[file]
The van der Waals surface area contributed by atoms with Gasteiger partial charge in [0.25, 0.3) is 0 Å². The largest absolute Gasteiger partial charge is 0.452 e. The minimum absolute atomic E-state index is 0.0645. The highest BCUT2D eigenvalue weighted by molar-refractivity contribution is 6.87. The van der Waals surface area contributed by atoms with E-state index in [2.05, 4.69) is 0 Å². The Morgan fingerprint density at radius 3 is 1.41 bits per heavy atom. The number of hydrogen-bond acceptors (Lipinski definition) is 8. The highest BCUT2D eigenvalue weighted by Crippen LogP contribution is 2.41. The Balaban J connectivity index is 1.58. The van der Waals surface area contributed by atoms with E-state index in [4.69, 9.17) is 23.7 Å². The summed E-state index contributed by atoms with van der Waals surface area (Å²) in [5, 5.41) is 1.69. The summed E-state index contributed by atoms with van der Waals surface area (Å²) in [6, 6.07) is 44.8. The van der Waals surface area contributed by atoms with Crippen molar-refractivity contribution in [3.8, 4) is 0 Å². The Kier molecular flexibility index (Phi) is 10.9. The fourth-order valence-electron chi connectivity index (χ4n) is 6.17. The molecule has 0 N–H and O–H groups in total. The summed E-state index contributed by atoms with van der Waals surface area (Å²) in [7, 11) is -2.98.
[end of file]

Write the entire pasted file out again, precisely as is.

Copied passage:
The van der Waals surface area contributed by atoms with Gasteiger partial charge in [0.25, 0.3) is 0 Å². The largest absolute Gasteiger partial charge is 0.452 e. The minimum absolute atomic E-state index is 0.0645. The highest BCUT2D eigenvalue weighted by molar-refractivity contribution is 6.87. The van der Waals surface area contributed by atoms with E-state index in [2.05, 4.69) is 0 Å². The Morgan fingerprint density at radius 3 is 1.41 bits per heavy atom. The number of hydrogen-bond acceptors (Lipinski definition) is 8. The highest BCUT2D eigenvalue weighted by Crippen LogP contribution is 2.41. The Balaban J connectivity index is 1.58. The van der Waals surface area contributed by atoms with E-state index in [4.69, 9.17) is 23.7 Å². The summed E-state index contributed by atoms with van der Waals surface area (Å²) in [5, 5.41) is 1.69. The summed E-state index contributed by atoms with van der Waals surface area (Å²) in [6, 6.07) is 44.8. The van der Waals surface area contributed by atoms with Crippen molar-refractivity contribution in [3.8, 4) is 0 Å². The Kier molecular flexibility index (Phi) is 10.9. The fourth-order valence-electron chi connectivity index (χ4n) is 6.17. The molecule has 0 N–H and O–H groups in total. The summed E-state index contributed by atoms with van der Waals surface area (Å²) in [7, 11) is -2.98.